Once random respondents decided to participate we carried out a telephone interview that lasted an average of thirty minutes and mailed questionnaires that we estimated took an average of an additional two hours to complete. The questionnaire mailing also included a boxed pen and a check for $20. A reminder postcard was mailed to all respondents three days after the initial questionnaire. A second questionnaire with a cover letter urging respondents to return the questionnaire was mailed two weeks later to all respondents who had not returned the questionnaire by that time. Reminder telephone calls were made two weeks later to all respondents who had still not returned the questionnaire. In the subsample of replicates designated for participation in the nonrespondent survey, interviewers in these final calls offered respondents an additional financial incentive to complete and return the questionnaires.
The Response Rate
We cannot compute an exact response rate for MIDUS because we only wanted to interview about half of people we contacted, and it is only the latter who should be in the denominator of the response rate. We have no way of knowing how many of the refusers would have been selected for interview, which means that we cannot compute the denominator exactly. However, it is possible to make an estimate of the number of people in the denominator and, based on this, an estimate of the response rate. This estimate, the calculation of which is described below, is 70.0% for the telephone interview, 86.8% for the completion of the main questionnaire among the telephone respondents, and 60.8% for the overall response rate (.700 x .868).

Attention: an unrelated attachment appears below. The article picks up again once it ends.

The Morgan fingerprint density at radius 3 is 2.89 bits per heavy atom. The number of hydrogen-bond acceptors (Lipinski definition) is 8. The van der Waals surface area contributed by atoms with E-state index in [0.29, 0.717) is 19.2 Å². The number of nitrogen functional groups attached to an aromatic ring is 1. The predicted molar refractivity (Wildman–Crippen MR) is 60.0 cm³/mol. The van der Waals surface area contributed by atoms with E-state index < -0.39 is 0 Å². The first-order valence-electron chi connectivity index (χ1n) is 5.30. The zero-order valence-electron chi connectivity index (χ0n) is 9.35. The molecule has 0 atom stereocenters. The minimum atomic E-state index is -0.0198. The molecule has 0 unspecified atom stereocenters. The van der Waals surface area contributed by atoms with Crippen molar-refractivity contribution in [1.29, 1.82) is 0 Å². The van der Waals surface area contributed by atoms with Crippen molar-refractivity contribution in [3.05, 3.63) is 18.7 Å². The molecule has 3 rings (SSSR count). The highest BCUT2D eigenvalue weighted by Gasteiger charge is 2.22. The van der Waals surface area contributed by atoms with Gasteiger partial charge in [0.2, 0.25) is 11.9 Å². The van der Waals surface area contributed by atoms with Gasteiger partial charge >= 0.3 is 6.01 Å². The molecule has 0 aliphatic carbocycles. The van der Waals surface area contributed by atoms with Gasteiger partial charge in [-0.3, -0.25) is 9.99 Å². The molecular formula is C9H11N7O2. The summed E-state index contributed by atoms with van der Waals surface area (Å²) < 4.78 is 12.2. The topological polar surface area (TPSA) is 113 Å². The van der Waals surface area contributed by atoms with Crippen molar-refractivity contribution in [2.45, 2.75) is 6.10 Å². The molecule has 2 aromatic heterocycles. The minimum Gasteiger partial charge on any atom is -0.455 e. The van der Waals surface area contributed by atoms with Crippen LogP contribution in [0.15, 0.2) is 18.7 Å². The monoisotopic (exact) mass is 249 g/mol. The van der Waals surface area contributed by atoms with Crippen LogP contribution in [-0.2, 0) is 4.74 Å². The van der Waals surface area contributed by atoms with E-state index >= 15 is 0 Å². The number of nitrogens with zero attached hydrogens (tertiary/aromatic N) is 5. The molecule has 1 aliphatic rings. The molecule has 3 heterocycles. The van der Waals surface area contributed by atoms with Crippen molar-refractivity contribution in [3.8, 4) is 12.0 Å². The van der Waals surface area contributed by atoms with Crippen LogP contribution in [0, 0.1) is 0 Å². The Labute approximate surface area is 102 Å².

The sample disposition (Table
1. MIDUS Sample Disposition in the National RDD Prior to Refusal Conversion)
shows that 3323 respondents completed telephone interviews in the national
random sample before we carried out the refusal conversion. In the refusal
conversion of one-in four refusers who were offered a financial incentive
($100) to complete the interview, 162 initial refusers gave us a telephone
interview based on this incentive. (Table
2. MIDUS Sample Disposition in the National RDD Prior to Refusal Conversion.)
We gave each of these 162 a weight of four to adjust for the fact that
we only made this offer to one-fourth of respondents. The weighted numerator